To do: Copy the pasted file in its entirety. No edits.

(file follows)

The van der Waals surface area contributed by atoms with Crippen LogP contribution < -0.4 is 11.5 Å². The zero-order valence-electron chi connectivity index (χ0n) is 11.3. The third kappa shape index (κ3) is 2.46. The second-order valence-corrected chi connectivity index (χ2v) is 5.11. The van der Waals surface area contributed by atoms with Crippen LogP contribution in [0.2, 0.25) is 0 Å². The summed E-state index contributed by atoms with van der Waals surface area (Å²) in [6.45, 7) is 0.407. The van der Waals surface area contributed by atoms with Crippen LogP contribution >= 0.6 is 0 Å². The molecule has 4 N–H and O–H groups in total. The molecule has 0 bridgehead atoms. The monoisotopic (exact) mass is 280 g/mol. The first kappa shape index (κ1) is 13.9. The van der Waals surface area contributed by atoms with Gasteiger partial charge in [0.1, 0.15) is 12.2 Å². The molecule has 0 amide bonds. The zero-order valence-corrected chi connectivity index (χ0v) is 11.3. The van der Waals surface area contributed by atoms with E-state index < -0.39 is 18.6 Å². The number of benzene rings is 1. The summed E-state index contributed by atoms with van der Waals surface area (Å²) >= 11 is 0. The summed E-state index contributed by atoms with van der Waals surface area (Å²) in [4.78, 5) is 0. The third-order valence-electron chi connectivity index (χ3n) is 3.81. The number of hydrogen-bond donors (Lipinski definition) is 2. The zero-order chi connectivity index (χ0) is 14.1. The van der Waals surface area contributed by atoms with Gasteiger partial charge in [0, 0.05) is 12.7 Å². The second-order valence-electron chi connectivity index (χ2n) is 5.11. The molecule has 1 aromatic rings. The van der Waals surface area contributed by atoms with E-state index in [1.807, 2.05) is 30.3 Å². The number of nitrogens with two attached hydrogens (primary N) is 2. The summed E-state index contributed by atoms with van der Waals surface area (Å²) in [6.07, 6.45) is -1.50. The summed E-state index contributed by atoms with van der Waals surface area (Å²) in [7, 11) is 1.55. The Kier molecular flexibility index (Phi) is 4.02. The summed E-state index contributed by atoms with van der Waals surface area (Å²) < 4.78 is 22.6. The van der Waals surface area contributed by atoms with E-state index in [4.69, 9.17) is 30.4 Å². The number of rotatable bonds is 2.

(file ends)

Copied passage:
The van der Waals surface area contributed by atoms with Crippen LogP contribution < -0.4 is 11.5 Å². The zero-order valence-electron chi connectivity index (χ0n) is 11.3. The third kappa shape index (κ3) is 2.46. The second-order valence-corrected chi connectivity index (χ2v) is 5.11. The van der Waals surface area contributed by atoms with Crippen LogP contribution in [0.2, 0.25) is 0 Å². The summed E-state index contributed by atoms with van der Waals surface area (Å²) in [6.45, 7) is 0.407. The van der Waals surface area contributed by atoms with Crippen LogP contribution >= 0.6 is 0 Å². The molecule has 4 N–H and O–H groups in total. The molecule has 0 bridgehead atoms. The monoisotopic (exact) mass is 280 g/mol. The first kappa shape index (κ1) is 13.9. The van der Waals surface area contributed by atoms with Gasteiger partial charge in [0.1, 0.15) is 12.2 Å². The molecule has 0 amide bonds. The zero-order valence-corrected chi connectivity index (χ0v) is 11.3. The van der Waals surface area contributed by atoms with E-state index < -0.39 is 18.6 Å². The number of benzene rings is 1. The summed E-state index contributed by atoms with van der Waals surface area (Å²) >= 11 is 0. The summed E-state index contributed by atoms with van der Waals surface area (Å²) in [4.78, 5) is 0. The third-order valence-electron chi connectivity index (χ3n) is 3.81. The number of hydrogen-bond donors (Lipinski definition) is 2. The zero-order chi connectivity index (χ0) is 14.1. The van der Waals surface area contributed by atoms with Gasteiger partial charge in [0, 0.05) is 12.7 Å². The second-order valence-electron chi connectivity index (χ2n) is 5.11. The molecule has 1 aromatic rings. The van der Waals surface area contributed by atoms with E-state index in [1.807, 2.05) is 30.3 Å². The number of nitrogens with two attached hydrogens (primary N) is 2. The summed E-state index contributed by atoms with van der Waals surface area (Å²) in [6.07, 6.45) is -1.50. The summed E-state index contributed by atoms with van der Waals surface area (Å²) in [7, 11) is 1.55. The Kier molecular flexibility index (Phi) is 4.02. The summed E-state index contributed by atoms with van der Waals surface area (Å²) < 4.78 is 22.6. The van der Waals surface area contributed by atoms with E-state index in [4.69, 9.17) is 30.4 Å². The number of rotatable bonds is 2.